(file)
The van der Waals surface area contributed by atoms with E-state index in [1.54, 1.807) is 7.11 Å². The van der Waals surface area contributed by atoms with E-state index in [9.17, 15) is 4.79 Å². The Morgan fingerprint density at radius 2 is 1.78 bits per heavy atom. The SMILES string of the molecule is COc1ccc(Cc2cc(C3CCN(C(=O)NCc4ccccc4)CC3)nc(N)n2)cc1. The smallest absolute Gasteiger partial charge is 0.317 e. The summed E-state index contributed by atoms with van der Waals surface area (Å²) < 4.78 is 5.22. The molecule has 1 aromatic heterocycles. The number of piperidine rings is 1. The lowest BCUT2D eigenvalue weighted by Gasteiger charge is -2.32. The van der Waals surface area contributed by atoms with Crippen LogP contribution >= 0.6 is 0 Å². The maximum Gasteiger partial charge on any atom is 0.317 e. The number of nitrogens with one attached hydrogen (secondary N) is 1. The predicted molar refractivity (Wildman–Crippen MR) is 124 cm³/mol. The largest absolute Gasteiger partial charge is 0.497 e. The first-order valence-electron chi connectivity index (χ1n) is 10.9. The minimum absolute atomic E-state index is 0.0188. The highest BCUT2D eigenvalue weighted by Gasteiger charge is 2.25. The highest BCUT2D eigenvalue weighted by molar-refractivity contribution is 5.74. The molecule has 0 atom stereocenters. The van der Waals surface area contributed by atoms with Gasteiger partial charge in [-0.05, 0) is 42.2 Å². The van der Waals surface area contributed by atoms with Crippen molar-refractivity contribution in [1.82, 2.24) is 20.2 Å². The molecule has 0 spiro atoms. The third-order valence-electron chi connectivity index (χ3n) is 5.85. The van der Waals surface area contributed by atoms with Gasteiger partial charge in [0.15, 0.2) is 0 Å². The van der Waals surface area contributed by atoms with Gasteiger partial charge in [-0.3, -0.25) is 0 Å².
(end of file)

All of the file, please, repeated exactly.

The van der Waals surface area contributed by atoms with E-state index in [1.54, 1.807) is 7.11 Å². The van der Waals surface area contributed by atoms with E-state index in [9.17, 15) is 4.79 Å². The Morgan fingerprint density at radius 2 is 1.78 bits per heavy atom. The SMILES string of the molecule is COc1ccc(Cc2cc(C3CCN(C(=O)NCc4ccccc4)CC3)nc(N)n2)cc1. The smallest absolute Gasteiger partial charge is 0.317 e. The summed E-state index contributed by atoms with van der Waals surface area (Å²) < 4.78 is 5.22. The molecule has 1 aromatic heterocycles. The number of piperidine rings is 1. The lowest BCUT2D eigenvalue weighted by Gasteiger charge is -2.32. The van der Waals surface area contributed by atoms with Crippen LogP contribution >= 0.6 is 0 Å². The maximum Gasteiger partial charge on any atom is 0.317 e. The number of nitrogens with one attached hydrogen (secondary N) is 1. The predicted molar refractivity (Wildman–Crippen MR) is 124 cm³/mol. The largest absolute Gasteiger partial charge is 0.497 e. The first-order valence-electron chi connectivity index (χ1n) is 10.9. The minimum absolute atomic E-state index is 0.0188. The highest BCUT2D eigenvalue weighted by Gasteiger charge is 2.25. The highest BCUT2D eigenvalue weighted by molar-refractivity contribution is 5.74. The molecule has 0 atom stereocenters. The van der Waals surface area contributed by atoms with Gasteiger partial charge in [-0.05, 0) is 42.2 Å². The van der Waals surface area contributed by atoms with Crippen molar-refractivity contribution in [1.82, 2.24) is 20.2 Å². The molecule has 0 spiro atoms. The third-order valence-electron chi connectivity index (χ3n) is 5.85. The van der Waals surface area contributed by atoms with Gasteiger partial charge in [0.15, 0.2) is 0 Å². The van der Waals surface area contributed by atoms with Gasteiger partial charge in [-0.3, -0.25) is 0 Å².